Sometimes I want to play a game. On Windows. On a laptop. That weighs three pounds. This kind of limits my options, but here’s a few games that worked out decently enough. Of course, some obvious choices like old school point and click games will run fine, but what I found is that even a number of retro pixel style games can be graphically intensive. It’s hard work looking easy.
My chosen laptop for this endeavor is a ZenBook UX305, which has a Core M CPU and no fan. From everything I’ve read, the Intel line of GPUs has held pretty steady ever since about Ivy Bridge. So this is a fairly capable processor if it weren’t thermally limited. Previously, I’ve used a ThinkPad T430s, which performs much better due to the presence of a fan. Similar processing circuitry, just the difference between 5W and 35W TDP.
Naively, this would seem like a terrible machine to choose, but low TDP has an interesting consequence. Games tend to run full throttle. A 35W CPU and a 70 WHr battery is going to be a short session. But a 5W CPU and a 45 WHr battery? It ranges from difficult to impossible to tweak a game’s setting to only use 5W of power given a more powerful CPU, but the Core M imposes such a limit naturally.
Anyway, the games. The native panel is 1920x1080, which is really a strain. I tuned everything down to 1280x720. In many cases, it’s impossible to see the difference, since the game textures are all being scaled up and down anyway.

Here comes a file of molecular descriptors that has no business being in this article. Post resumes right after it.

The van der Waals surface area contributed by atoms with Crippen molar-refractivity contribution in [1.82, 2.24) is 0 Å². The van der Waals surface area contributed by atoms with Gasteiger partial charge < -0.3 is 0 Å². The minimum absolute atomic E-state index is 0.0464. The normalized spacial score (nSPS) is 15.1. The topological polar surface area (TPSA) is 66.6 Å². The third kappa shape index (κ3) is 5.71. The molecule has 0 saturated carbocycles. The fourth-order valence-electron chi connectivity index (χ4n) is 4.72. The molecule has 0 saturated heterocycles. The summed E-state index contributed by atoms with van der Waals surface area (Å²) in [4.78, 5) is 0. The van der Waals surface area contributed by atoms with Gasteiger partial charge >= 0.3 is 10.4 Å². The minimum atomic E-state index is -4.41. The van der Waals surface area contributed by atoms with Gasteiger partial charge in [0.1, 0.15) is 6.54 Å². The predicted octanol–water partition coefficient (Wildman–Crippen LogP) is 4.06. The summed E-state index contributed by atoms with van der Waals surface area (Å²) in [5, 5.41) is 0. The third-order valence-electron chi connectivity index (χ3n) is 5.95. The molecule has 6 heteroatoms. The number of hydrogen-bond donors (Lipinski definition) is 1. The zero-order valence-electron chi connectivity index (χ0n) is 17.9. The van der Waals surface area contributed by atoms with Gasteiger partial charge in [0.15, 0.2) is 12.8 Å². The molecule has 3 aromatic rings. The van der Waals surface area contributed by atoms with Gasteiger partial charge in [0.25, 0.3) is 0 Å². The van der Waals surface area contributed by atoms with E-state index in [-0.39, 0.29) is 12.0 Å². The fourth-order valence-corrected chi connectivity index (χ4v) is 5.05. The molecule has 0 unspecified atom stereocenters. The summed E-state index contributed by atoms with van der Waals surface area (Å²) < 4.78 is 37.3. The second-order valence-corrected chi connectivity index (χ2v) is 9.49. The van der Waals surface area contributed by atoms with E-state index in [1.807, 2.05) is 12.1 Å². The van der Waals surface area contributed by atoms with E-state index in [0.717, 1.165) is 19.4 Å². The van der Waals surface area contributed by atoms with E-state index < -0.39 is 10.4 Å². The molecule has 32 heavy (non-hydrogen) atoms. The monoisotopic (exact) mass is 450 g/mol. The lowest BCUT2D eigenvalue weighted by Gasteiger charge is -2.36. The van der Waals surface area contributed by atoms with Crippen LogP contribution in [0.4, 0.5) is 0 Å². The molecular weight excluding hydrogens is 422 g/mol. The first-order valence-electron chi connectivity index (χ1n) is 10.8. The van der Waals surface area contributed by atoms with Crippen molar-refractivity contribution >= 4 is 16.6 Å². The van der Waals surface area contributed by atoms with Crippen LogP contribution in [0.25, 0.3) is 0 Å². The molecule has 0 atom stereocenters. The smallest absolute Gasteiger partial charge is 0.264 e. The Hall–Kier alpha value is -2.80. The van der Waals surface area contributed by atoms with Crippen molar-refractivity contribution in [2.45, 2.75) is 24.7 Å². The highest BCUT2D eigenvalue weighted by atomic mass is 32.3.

Dungeon of the Endless. So this looks like a really simple 2D game with big, chunky graphics, right? It’s not. Totally 3D. There’s a cool video explaining how. All those subtle lighting and particle effects really get things cooking, but the game plays quite well. A little hard to drive with only a touchpad, but keyboard shortcuts and judicious pausing make it work. I’m not even sure how to describe this. Dungeon crawling rogue-like with tower defense? I have spent a lot of time playing it though.
Dex. Side scrolling cyberpunk adventure. Haven’t really played too much. There’s some video cutscenes that are really choppy, but the game seems to run fine at 720p. Completely unable to see a difference to 1080p.
Kentucky Route Zero. A quirky adventure. It’s only line art, so it better run fine...
X-Com: Enemy Unknown. I liked this game for a while, enough for one play through, but then it suddenly became very tedious. With the graphics turned down a bit, it technically runs fine, but is still subject to annoying glitches like your sniper takes a shot, then swivels around for 30 seconds while the game figures out where it wants to move the camera to.
Shadowrun Returns. Another game that looks like classic 2D perspective view, but uses 3D to make it happen. Unlike every other 3D game, however, screen resolution affects how much content fits on the screen. Turning down from 1080 to 720 means less stuff drawn on screen, but physically larger. (And on my 1440p desktop, an all encompassing view with tiny, tiny avatars running around.) There is a zoom feature, but it only goes in and out so far. I actually found it more enjoyable to play at the lower resolution. There’s a lot of detail in the scenery, but it’s hard to notice when it’s small. On most maps, fog of war means only a small portion is illuminated anyway. (Bonus note: it’s only $3 on gog.com right now, which is a pretty good deal even for only a few hours fun.)
Child of the Light. This reminds me most of Super Nintendo era Final Fantasy games, but with a side scrolling world view, and the tiniest bits of action adventure rolled in. At the same time, inventory, etc. are greatly simplified. Amazing graphics though. Everything is drawn like an animated watercolor. Looks great at lower resolutions, too.